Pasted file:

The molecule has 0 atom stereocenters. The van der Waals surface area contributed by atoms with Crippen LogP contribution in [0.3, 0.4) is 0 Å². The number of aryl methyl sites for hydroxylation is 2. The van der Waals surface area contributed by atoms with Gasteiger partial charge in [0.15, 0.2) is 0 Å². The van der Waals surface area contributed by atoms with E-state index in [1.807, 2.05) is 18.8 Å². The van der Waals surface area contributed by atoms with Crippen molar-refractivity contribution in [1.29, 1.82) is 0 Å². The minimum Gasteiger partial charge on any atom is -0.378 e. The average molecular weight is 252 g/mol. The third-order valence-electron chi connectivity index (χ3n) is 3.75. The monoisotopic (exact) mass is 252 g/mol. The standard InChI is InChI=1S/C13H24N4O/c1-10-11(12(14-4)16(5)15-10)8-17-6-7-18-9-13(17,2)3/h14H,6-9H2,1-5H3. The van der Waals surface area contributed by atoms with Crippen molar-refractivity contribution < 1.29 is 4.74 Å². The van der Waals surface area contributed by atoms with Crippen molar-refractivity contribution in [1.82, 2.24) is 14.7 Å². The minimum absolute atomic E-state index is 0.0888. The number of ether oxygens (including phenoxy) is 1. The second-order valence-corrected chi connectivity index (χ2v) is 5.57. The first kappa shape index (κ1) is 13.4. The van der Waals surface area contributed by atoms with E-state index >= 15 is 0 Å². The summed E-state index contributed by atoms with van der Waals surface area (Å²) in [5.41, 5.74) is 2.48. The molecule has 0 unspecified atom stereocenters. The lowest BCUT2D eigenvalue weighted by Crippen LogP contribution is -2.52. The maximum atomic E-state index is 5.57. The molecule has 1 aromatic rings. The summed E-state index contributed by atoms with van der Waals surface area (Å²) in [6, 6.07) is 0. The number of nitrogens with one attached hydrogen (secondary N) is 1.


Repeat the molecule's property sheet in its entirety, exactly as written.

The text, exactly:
The molecule has 0 atom stereocenters. The van der Waals surface area contributed by atoms with Crippen LogP contribution in [0.3, 0.4) is 0 Å². The number of aryl methyl sites for hydroxylation is 2. The van der Waals surface area contributed by atoms with Gasteiger partial charge in [0.15, 0.2) is 0 Å². The van der Waals surface area contributed by atoms with E-state index in [1.807, 2.05) is 18.8 Å². The van der Waals surface area contributed by atoms with Crippen molar-refractivity contribution in [1.29, 1.82) is 0 Å². The minimum Gasteiger partial charge on any atom is -0.378 e. The average molecular weight is 252 g/mol. The third-order valence-electron chi connectivity index (χ3n) is 3.75. The monoisotopic (exact) mass is 252 g/mol. The standard InChI is InChI=1S/C13H24N4O/c1-10-11(12(14-4)16(5)15-10)8-17-6-7-18-9-13(17,2)3/h14H,6-9H2,1-5H3. The van der Waals surface area contributed by atoms with Crippen molar-refractivity contribution < 1.29 is 4.74 Å². The van der Waals surface area contributed by atoms with Crippen molar-refractivity contribution in [1.82, 2.24) is 14.7 Å². The minimum absolute atomic E-state index is 0.0888. The number of ether oxygens (including phenoxy) is 1. The second-order valence-corrected chi connectivity index (χ2v) is 5.57. The first kappa shape index (κ1) is 13.4. The van der Waals surface area contributed by atoms with E-state index >= 15 is 0 Å². The summed E-state index contributed by atoms with van der Waals surface area (Å²) in [5.41, 5.74) is 2.48. The molecule has 0 unspecified atom stereocenters. The lowest BCUT2D eigenvalue weighted by Crippen LogP contribution is -2.52. The maximum atomic E-state index is 5.57. The molecule has 1 aromatic rings. The summed E-state index contributed by atoms with van der Waals surface area (Å²) in [6, 6.07) is 0. The number of nitrogens with one attached hydrogen (secondary N) is 1.